It Ain’t Me Babe
Meier had been dissatisfied with the types of history written about women comic artists and about the underground comix movement in general. Most histories of the underground comix movement are the works of fans or participants. Meier briefly described her methodology before proceeding to her description of the thesis. She spoke to twenty-three cartoonists associated with these titles, in addition to to comix publishers and cartoonists from the more general milieu of underground comix, conducting semi-structured interviews with artists about comics and politics. Her thesis explored the links among the underground comix scene, the counterculture of the late 1960s, the New Left, and second wave feminism.
“The Same Old Story”
Meier’s research regarding the earliest women of underground comix in the late ‘60s revealed pattern typically experienced by women trying to enter fields where men had a hegemonic position – marginalization and outright exclusion. Until 1970, only a handful of women created comics for underground newspapers. While many early women in underground comix responded to the sexist industry in their work, there existed no agreement amongst these artists regarding the ‘feminist’ characteristics of their work.
Among the artists, Trina Robbins did the most to popularize the story of women’s comix. Robbins’ path to comics was uneven. She began as a fashion designer in Laurel Canyon before doing her first comic for the Los Angeles Free Press. In 1966, she moved to the Lower East Side of Manhattan to sell bohemian clothing at a boutique called “Broccoli.” After being put in touch with the managing editor of the East Village Other (EVO), Eve Babitz, Robbins began drawing comic advertisements for EVO featuring a character named Suzy Slumgoddess. Without much financial success as an artist on the East Coast, in 1969 she returned to the west, this time settling in San Francisco to try to join the burgeoning underground comix movement.
Robbins’ successful entry into the underground comix world was indirect. After meeting with no success in her attempts to get into male-dominated anthologies, she began to do work for It Ain’t Me, Babe, one of many feminist underground newspapers which began to sprout up around the country in the early ‘70s. This was part of a growing trend of Feminist publications, some of which were more mainstream, others separatist. Robbins’ work on It Ain’t Me, Babe was successful enough to get the attention of other publishers who wanted to produce something like it.
Robbins contacted Meredith Kurtzman, daughter of Harvey Kurtzman, the publisher of Mad, hoping to draw her into the production of a comics anthology featuring women artists. She later was contacted by Ron Turner, a publisher who had bought It Ain’t Me, Babe, and wanted another. The founding mothers, who would receive Turner’s financial backing, met at the house of Patty Moodian in 1972 to discuss the production of what would eventually become Wimmen’s Comix. Later that year, Robbins and the others opened to submissions by mail, and organized the title with a rotating editorship. The first issue was 36 pages, 34 in black and white with color covers. Over the course of its run, Wimmen’s Comix was published by Last Gasp, then Renegade Press when it rebooted in 1987, and later by Rip Off Press until it folded. Ironically, Wimmen’s Comix met with resistance from the mainstream Feminist movement – when Robbins applied to advertise the title in Ms. Magazine, she was rejected by Gloria Steinem. However, the title did succeed in establishing the careers of many of the artists now at the center of high-quality comics art, including Alison Bechdel.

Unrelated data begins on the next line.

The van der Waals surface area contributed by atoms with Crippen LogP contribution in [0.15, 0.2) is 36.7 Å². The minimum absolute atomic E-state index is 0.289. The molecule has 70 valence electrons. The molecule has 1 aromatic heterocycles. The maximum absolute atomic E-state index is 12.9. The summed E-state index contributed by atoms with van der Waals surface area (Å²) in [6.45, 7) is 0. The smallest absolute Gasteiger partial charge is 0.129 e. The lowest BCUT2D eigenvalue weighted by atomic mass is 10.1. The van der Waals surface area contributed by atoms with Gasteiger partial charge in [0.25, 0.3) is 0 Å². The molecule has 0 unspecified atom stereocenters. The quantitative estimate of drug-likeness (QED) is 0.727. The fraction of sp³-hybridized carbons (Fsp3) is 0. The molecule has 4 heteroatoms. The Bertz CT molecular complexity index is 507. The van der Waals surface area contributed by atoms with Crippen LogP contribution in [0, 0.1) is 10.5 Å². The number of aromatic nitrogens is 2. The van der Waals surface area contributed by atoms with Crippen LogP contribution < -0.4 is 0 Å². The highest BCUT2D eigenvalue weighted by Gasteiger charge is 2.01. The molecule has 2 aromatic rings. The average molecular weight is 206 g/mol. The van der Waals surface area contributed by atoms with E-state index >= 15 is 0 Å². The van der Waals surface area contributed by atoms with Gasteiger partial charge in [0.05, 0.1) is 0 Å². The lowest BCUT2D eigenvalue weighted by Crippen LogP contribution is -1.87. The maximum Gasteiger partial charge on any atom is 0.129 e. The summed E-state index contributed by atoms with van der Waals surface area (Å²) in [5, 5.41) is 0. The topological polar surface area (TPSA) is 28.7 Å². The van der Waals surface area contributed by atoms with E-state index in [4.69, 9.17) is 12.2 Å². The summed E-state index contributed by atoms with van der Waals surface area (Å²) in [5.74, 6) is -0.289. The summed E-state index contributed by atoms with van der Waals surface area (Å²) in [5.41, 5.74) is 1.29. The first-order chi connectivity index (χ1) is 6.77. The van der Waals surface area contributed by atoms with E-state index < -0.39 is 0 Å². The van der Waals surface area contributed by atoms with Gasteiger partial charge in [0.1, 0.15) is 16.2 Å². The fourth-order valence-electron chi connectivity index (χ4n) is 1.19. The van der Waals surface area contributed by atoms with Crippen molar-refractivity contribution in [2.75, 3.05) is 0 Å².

Before turning her presentation over to questions, Meier described the foundation of Tits & Clits, out of southern California. A more provocative title, featuring characters like “Abortion Eve” even before Roe v. Wade, Tits and Clits was produced by two Laguna-based artists, Lyn Chevli and Joyce Farmer, who had met through Fahrenheit 451, the bookstore Chevli ran in the Orange County town. The first issue was published out of Los Angeles, and distributed through a variety of unorthodox places, including abortion clinics. However, distribution through these places often failed. Tits and Clits published at a rate of about one issue per year, ending in the early 1980s, when the Women’s Comix movement began to experience severe changes. Some of these could be attributed to the general backlash against Feminism that characterized the rise of the Reagan Right, but the success of these titles also led partially to their demise – as they became more established, artists became less concerned with the simple exposure of women artists, and more concerned with producing work of high quality by women, and the artists also noticed that their political and artistic beliefs were not necessarily compatible with other women who considered themselves Feminist.
Joyce Farmer, “Abortion Eve,” back cover of an informational pamphlet produced by Farmer and Lyn Chevli
Meier ended her formal presentation with Tits and Clits, turning the discussion over to the audience for a Q & A.
Patricia Moodian, Cover of Wimmen’s Comix #1, Nov. 1972
Comics Code Authority Seal, 1955-2010
Trina Robbins, It Ain’t Me Babe, July 1970
Joyce Farmer, Abortion Eve, 1975
Evan Neely is Visiting Assistant Professor of Art History at Pratt Institute. You can reach him at email@example.com